In addition to writing on this blog, Greg has written for other online publications and has written two popular books about living in Costa Rica:
Greg Seymour Amazon Author Page

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20 Comments

  1. Your tips & photos are quite clear & helpful. I am a veteran expat (1968-78 & 2002-present) currently in California doing knee replacement & my home is in Guanacaste near Playas del Coco in the pueblo we were sent to in the Peace Corps 46 years ago. We were described as volunteers who “went native” & to us it just felt like home. I am glad for many of the changes. There is more clean work & higher education opportunities in my province. I have a unique view of what has been or is being lost along this path but it is still the place I belong. Keep up the interesting blog you are providing.

    • Thanks for the comment and your insight Terry.

  2. Good tips – as for the toilet paper, no matter where you are there’s always a stall (the one I pick?) that’s without. My solution is to roll off some TP, put it in a small baggie and tuck it in my purse or pocket.

    Keep posting, I look forward to seeing what info/humor your next post will bring!

    • Thanks Patti! Yes, the toilet situation is interesting here. You would think that it would be better for the men – I won’t go into it, but you would be surprised what passes for a urinal, oh and doors for privacy – forget about it.

      I feel another blog-post topic surfacing.

      Thanks for reading (and commenting)

  3. Your tips are both useful and humorous (enter Walmart rant here)! Thank you

    • Thanks Carol! I am glad you liked the post (and my attempts at humor.)

  4. We learnt the TP one very early on our first trip to CR!

  5. I miss living in CR but I don’t miss Clos!

    • Haha – yeah, I wouldn’t miss it either.

  6. Love the special TP roll!!!! Since someone mentioned urinals I want to mention my favorite one: the souvenir shop/oxcart wheel place in downtown Sarchi. Check it out and don’t ask how I happened to check it out.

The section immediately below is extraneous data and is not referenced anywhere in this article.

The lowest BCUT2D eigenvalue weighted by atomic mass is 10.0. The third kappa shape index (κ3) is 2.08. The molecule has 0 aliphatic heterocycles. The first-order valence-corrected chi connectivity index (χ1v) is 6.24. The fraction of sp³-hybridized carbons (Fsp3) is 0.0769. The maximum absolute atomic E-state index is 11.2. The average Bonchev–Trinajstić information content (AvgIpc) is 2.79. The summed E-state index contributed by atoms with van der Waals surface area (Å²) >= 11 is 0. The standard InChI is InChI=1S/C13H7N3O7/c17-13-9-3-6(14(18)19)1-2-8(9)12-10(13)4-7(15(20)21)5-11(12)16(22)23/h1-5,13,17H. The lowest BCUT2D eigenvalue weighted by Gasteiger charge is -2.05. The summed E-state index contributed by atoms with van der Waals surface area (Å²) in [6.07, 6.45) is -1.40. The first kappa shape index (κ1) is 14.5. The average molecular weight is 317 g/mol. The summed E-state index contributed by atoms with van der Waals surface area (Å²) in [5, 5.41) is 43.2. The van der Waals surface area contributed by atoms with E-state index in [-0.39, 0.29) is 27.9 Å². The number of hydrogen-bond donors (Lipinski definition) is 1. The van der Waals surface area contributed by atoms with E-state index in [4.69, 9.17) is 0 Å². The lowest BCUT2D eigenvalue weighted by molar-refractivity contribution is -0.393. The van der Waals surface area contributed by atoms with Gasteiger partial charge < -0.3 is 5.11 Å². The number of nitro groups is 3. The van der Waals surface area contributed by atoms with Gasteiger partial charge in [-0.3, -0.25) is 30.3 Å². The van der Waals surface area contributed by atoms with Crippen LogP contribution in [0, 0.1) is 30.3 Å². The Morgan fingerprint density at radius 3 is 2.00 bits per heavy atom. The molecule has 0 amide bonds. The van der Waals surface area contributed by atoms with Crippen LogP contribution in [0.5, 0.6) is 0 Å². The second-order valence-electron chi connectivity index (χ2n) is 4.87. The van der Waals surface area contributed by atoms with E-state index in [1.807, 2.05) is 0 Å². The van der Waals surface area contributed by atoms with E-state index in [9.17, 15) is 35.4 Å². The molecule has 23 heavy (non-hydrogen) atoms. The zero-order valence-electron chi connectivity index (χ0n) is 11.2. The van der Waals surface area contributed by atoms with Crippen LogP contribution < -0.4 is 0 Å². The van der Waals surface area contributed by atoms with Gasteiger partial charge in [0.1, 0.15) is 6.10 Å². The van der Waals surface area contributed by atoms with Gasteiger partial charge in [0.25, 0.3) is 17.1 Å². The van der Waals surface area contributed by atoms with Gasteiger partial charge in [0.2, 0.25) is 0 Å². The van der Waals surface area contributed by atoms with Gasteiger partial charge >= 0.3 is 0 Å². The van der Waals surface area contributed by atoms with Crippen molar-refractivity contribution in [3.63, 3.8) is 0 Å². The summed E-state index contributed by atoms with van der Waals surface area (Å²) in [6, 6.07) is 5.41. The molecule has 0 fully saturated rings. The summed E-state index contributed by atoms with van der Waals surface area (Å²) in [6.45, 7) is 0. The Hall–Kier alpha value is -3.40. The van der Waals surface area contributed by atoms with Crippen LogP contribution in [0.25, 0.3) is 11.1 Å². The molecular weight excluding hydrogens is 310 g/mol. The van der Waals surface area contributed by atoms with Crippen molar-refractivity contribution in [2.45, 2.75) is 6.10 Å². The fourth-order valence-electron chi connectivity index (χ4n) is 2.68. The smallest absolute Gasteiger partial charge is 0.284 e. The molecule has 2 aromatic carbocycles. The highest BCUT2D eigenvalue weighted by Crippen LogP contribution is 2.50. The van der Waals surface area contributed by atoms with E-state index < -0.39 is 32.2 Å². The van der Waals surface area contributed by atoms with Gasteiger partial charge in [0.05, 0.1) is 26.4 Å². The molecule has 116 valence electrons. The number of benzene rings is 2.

• Now I really want to know the story Debi! I think there needs to be an entire blogpost on unique urinal experiences in CR.

      Hope you guys are well. We miss you.

  7. Thanks for this! I’m moving to Costa Rica in January, so this is very handy indeed. Especially the boxed wine tip. I’m pretty sure I’ll be using that one… frequently! Bryony 🙂

    • You are welcome. Best of luck with your move in January Bryony.

  8. That boxed wine tip is gold! I’m definitely using that one sooner than later, thanks!

    • It is amazing that it took me so long to learn that one. It also works for the boxed milk here.

  9. During my vacations from the States, I would like to visit towns/cities or neighborhoods in anticipation of retiring in CR. So far I have visited Grecia, the resort area of Puntarenas,in December – Flamingo beach. I know CR is a complex country, but how about a heads-up for your favorite community to help me in my search. In December I will also be visiting Atenas.
    Probably the most important issue is that is the proximity to medical care. I do not need to be next to a hospital would it would be nice for it to be accessible. Thanks

    • Hi Marilyn,

      I have not regretted our move to Grecia. We chose Grecia as a starting point because of its proximity to San Jose and airport, it was large enough, and had rental homes available with a view and great climate. Other choices in the Central Valley are: Atenas (as you know), San Ramon, and Cartago.

      It is really such a diverse country and it is tough to recommend a place as everyones expectations and needs are different.

      Best of luck in your search,

      Greg